Remington Steele time? To be honest, I never met Louis Karno. I know he was a Polish immigrant, whose last name was Karnowsky. He died long before I was born. So, why is this firm named Louis Karno & Company? Well, the answer goes back to 1905 when my grandfather, Max Siegel and his family came to the US fleeing pogroms near Kiev. My grandfather was just 5 years old, and other than their samovar, they had few belongings.
My grandfather went to public school in Chicago, where he was ridiculed for not speaking English. But he soon learned, delivering ice as a way to earn some money for his family. He graduated high school, and studied bookkeeping – and got himself a job working at L. Karno & Company on Chicago’s 13th Street. Mr. Karno’s company made shoe leather and machine belts. My grandfather worked his way up in the firm, until he was given the opportunity to buy it from a retiring Mr. Karno.
So, the good news was as a young man he owned and ran his own business. The bad new were it was in gangland infested Chicago, and the economy was about to implode.
But Max Siegel was up to a challenge – he knew that most people could not afford new shoes, but he knew that if he could come up with a home shoe repair product - he could sell them. He developed a self-adhesive shoe leather that could repair a pair of worn shoes for those who could not afford a new pair. And he came out with a steel toe and heel plates for worn shoes. L. Karno made it through the Depression – and his next invention was to be a big one too.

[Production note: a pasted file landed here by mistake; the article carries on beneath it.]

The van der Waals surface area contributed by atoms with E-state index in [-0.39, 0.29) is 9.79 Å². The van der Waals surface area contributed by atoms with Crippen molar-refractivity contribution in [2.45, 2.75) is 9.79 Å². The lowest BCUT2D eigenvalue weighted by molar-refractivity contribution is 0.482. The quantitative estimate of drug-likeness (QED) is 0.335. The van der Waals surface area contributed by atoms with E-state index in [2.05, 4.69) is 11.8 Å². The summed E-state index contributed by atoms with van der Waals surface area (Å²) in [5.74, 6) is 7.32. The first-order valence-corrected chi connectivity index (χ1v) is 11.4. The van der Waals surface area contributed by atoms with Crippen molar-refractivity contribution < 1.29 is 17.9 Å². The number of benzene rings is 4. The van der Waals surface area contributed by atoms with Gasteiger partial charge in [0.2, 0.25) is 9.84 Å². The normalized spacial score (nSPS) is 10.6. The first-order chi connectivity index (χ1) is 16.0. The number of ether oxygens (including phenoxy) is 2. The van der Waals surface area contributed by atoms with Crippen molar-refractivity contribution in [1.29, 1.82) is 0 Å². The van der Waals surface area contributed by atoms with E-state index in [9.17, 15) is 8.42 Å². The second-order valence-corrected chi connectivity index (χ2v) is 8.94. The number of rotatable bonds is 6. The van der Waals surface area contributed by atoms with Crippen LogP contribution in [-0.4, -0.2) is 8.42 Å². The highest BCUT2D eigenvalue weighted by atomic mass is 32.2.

Most shoes were hot and uncomfortable – and he knew that there was a good market for padded insoles- but he also knew that they added comfort, but offered little relief from the heat. His idea was genius – perforate the insole – so when you walked the air passed through it. He called it Air Cool. This was before a certain Dr. S came up with the same product. A booming department store chain, Kresgy’s, offered to sell them nationwide – and a star was born.
L. Karno went on to sell men’s ties, shoeshine cloths, one-size fits all insoles (you cut them yourself). By the 1960s the company started wholesaling baby goods in the face of the baby boom.
Max Siegel passed away in 1982 at the age of 77. His company would last another decade, but fade as Wal-Mart put many of L. Karno’s baby goods customers out of business, and sent big customer K-Mart into a free fall as well.
I used capital from the original L. Karno to start the communications firm in 1999. And in a way, I took on the philosophy of the old L. Karno. Times were changing, media was in the middle of a massive upheaval, social media was emerging – it would take new thinking to succeed – just like perforating the insole, it would take a new approach to an old industry to succeed and prosper. Times have changed, so has business – but smart thinking and getting back to basics remain the key to good marketing.